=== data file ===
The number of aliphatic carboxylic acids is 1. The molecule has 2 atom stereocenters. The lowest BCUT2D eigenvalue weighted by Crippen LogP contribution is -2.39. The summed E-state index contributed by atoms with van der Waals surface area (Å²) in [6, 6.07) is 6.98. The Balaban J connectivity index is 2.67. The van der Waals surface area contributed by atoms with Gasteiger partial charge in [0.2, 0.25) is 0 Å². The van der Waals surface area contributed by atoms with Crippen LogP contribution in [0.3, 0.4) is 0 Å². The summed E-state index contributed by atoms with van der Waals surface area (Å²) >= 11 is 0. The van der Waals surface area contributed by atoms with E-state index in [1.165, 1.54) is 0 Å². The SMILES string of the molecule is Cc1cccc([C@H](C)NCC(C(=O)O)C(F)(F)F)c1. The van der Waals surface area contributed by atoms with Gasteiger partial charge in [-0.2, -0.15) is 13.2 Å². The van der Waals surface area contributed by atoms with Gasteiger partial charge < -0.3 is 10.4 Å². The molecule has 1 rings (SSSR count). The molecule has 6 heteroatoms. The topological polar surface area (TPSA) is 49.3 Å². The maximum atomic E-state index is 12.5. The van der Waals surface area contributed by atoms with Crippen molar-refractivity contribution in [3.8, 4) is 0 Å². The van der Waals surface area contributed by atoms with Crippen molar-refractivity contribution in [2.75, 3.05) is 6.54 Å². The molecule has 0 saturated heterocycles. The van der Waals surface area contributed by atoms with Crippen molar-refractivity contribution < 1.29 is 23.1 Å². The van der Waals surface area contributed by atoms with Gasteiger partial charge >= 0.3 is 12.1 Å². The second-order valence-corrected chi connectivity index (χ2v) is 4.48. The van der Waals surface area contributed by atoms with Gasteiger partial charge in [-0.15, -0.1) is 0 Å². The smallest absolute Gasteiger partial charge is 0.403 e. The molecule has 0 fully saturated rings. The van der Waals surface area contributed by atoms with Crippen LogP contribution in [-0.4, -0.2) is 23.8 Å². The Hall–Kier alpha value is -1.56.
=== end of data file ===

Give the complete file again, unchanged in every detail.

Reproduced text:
The number of aliphatic carboxylic acids is 1. The molecule has 2 atom stereocenters. The lowest BCUT2D eigenvalue weighted by Crippen LogP contribution is -2.39. The summed E-state index contributed by atoms with van der Waals surface area (Å²) in [6, 6.07) is 6.98. The Balaban J connectivity index is 2.67. The van der Waals surface area contributed by atoms with Gasteiger partial charge in [0.2, 0.25) is 0 Å². The van der Waals surface area contributed by atoms with Crippen LogP contribution in [0.3, 0.4) is 0 Å². The summed E-state index contributed by atoms with van der Waals surface area (Å²) >= 11 is 0. The van der Waals surface area contributed by atoms with E-state index in [1.165, 1.54) is 0 Å². The SMILES string of the molecule is Cc1cccc([C@H](C)NCC(C(=O)O)C(F)(F)F)c1. The van der Waals surface area contributed by atoms with Gasteiger partial charge in [-0.2, -0.15) is 13.2 Å². The van der Waals surface area contributed by atoms with Gasteiger partial charge < -0.3 is 10.4 Å². The molecule has 1 rings (SSSR count). The molecule has 6 heteroatoms. The topological polar surface area (TPSA) is 49.3 Å². The maximum atomic E-state index is 12.5. The van der Waals surface area contributed by atoms with Crippen molar-refractivity contribution in [3.8, 4) is 0 Å². The van der Waals surface area contributed by atoms with Crippen molar-refractivity contribution in [2.75, 3.05) is 6.54 Å². The molecule has 0 saturated heterocycles. The van der Waals surface area contributed by atoms with Crippen molar-refractivity contribution < 1.29 is 23.1 Å². The van der Waals surface area contributed by atoms with Gasteiger partial charge >= 0.3 is 12.1 Å². The second-order valence-corrected chi connectivity index (χ2v) is 4.48. The van der Waals surface area contributed by atoms with Gasteiger partial charge in [-0.15, -0.1) is 0 Å². The smallest absolute Gasteiger partial charge is 0.403 e. The molecule has 0 fully saturated rings. The van der Waals surface area contributed by atoms with Crippen LogP contribution in [-0.4, -0.2) is 23.8 Å². The Hall–Kier alpha value is -1.56.